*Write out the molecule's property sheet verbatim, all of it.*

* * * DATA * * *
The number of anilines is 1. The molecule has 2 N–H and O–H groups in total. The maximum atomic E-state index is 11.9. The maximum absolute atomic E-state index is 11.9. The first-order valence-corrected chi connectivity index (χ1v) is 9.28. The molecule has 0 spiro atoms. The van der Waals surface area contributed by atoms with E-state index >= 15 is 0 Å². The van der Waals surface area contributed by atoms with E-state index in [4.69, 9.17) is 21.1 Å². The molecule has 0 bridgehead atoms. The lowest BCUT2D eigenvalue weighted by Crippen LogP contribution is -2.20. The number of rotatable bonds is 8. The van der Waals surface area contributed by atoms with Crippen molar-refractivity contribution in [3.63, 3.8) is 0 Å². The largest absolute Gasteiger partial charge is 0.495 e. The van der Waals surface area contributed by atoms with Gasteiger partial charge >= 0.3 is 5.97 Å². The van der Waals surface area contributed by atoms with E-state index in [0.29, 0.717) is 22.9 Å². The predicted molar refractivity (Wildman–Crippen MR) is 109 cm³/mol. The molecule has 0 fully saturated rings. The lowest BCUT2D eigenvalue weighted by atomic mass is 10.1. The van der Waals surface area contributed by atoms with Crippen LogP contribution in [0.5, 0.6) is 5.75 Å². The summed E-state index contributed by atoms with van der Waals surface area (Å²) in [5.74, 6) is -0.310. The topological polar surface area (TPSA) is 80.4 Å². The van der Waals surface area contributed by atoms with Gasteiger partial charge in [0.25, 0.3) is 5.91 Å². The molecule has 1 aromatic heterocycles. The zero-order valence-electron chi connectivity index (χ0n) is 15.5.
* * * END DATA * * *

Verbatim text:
The number of anilines is 1. The molecule has 2 N–H and O–H groups in total. The maximum atomic E-state index is 11.9. The maximum absolute atomic E-state index is 11.9. The first-order valence-corrected chi connectivity index (χ1v) is 9.28. The molecule has 0 spiro atoms. The van der Waals surface area contributed by atoms with E-state index >= 15 is 0 Å². The van der Waals surface area contributed by atoms with E-state index in [4.69, 9.17) is 21.1 Å². The molecule has 0 bridgehead atoms. The lowest BCUT2D eigenvalue weighted by Crippen LogP contribution is -2.20. The number of rotatable bonds is 8. The van der Waals surface area contributed by atoms with Crippen molar-refractivity contribution in [3.63, 3.8) is 0 Å². The largest absolute Gasteiger partial charge is 0.495 e. The van der Waals surface area contributed by atoms with Gasteiger partial charge >= 0.3 is 5.97 Å². The van der Waals surface area contributed by atoms with E-state index in [0.29, 0.717) is 22.9 Å². The predicted molar refractivity (Wildman–Crippen MR) is 109 cm³/mol. The molecule has 0 fully saturated rings. The lowest BCUT2D eigenvalue weighted by atomic mass is 10.1. The van der Waals surface area contributed by atoms with Crippen LogP contribution in [0.5, 0.6) is 5.75 Å². The summed E-state index contributed by atoms with van der Waals surface area (Å²) in [5.74, 6) is -0.310. The topological polar surface area (TPSA) is 80.4 Å². The van der Waals surface area contributed by atoms with Gasteiger partial charge in [0.25, 0.3) is 5.91 Å². The molecule has 1 aromatic heterocycles. The zero-order valence-electron chi connectivity index (χ0n) is 15.5.